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July 18, 2019

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10 dangerous players still alive deep in World Series of Poker Main Event

Recent champion outlasts all the former winners

WSOP Main Event Day 4

Steve Marcus

Mike ‘The Mouth” Matusow competes during Day 4 of the World Series of Poker Main Event at the Rio Tuesday, July 9, 2019.

WSOP Main Event: Day 4

Preben Stokkan of Norway competes during Day 4 of the World Series of Poker Main Event at the Rio Tuesday, July 9, 2019. Launch slideshow »

With more than 8,000 entrants in the World Series of Poker Main Event, some would assume that the final table would be composed of all unknown players.

It rarely works out that way. Almost every year, a player or two familiar to even the most casual of poker fans reaches the final nine of the game’s $10,000 buy-in world championship event.

There’s no reason to think this year will be any different when the final table commences at 6:30 p.m. Sunday at Rio — especially not considering where the tournament currently stands.

After Tuesday's Day 4 action, 354 players remained, many of them already decorated professionals, in pursuit of the $10 million first-place prize.

Here are 10 players in particular turning heads at the Rio at the Main Event, which will continue to have daily coverage on ESPN or ESPN2 and through the PokerGo streaming app.

Antonio Esfandiari, 2.58 milion chips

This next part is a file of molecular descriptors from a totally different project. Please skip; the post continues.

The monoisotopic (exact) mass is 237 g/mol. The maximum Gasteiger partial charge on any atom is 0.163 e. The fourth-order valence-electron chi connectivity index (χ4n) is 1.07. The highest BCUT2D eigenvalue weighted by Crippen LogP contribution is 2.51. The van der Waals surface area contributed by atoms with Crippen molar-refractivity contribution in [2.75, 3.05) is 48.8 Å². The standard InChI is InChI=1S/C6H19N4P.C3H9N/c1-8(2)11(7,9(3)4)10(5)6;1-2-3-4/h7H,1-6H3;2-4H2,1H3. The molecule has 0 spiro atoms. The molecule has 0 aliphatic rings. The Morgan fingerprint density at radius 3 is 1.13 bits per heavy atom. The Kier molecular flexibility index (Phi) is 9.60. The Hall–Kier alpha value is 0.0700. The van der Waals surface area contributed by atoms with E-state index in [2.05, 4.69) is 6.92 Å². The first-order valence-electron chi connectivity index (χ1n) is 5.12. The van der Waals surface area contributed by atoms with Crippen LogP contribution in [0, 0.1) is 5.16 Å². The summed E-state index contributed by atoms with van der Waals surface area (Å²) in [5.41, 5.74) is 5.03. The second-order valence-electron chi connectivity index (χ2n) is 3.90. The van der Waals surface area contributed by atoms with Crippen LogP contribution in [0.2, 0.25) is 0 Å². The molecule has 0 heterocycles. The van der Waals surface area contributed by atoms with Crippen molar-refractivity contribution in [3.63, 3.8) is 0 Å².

“The Magician” was the star of ESPN’s four-hour block of Main Event coverage on Tuesday.

Seated on the network’s primary feature table, Esfandiari controlled the table and spent most of the day around the top 20 in chips. The top earner in World Series of Poker history, Esfandiari has also posted great recent success in the Main Event — now cashing in four of the past five years.

Matt Glantz, 690,000 chips

A fixture in the world of high-stakes cash games, Glantz has never broken through for a World Series of Poker bracelet.

What a way the Main Event would be to get his first. That’s not to say he hasn’t racked up plenty of WSOP success.

Despite having never won a tournament at Rio, he’s advanced to nine final tables with lifetime earnings of $3.3 million in the WSOP.

Jay Farber, 436,000 chips

Three former winners played at least halfway into Day 4 — Chris Moneymaker, Johnny Chan and Qui Nguyen — but they all busted before the night was over.

At least one runner-up was still around, however, in Farber, the local club scene veteran who won $5.1 million after finishing second to Ryan Riess in the 2013 Main Event. He has one of the smallest stacks remaining in the tournament, but Farber has shown an ability to chip back up in the past.

He came back from adversity multiple times during his memorable run to the final table six years ago.

Eric Froehlich, 1.18 million chips

The local, two-time bracelet winner enabled Nguyen to become the last champion standing Tuesday night.

Froehlich eliminated the former winner, Johnny Chan, shortly before the dinner break. Chan’s ouster gave Froehlich an above-average chip stack as he looks to beat his 23rd place finish from last year.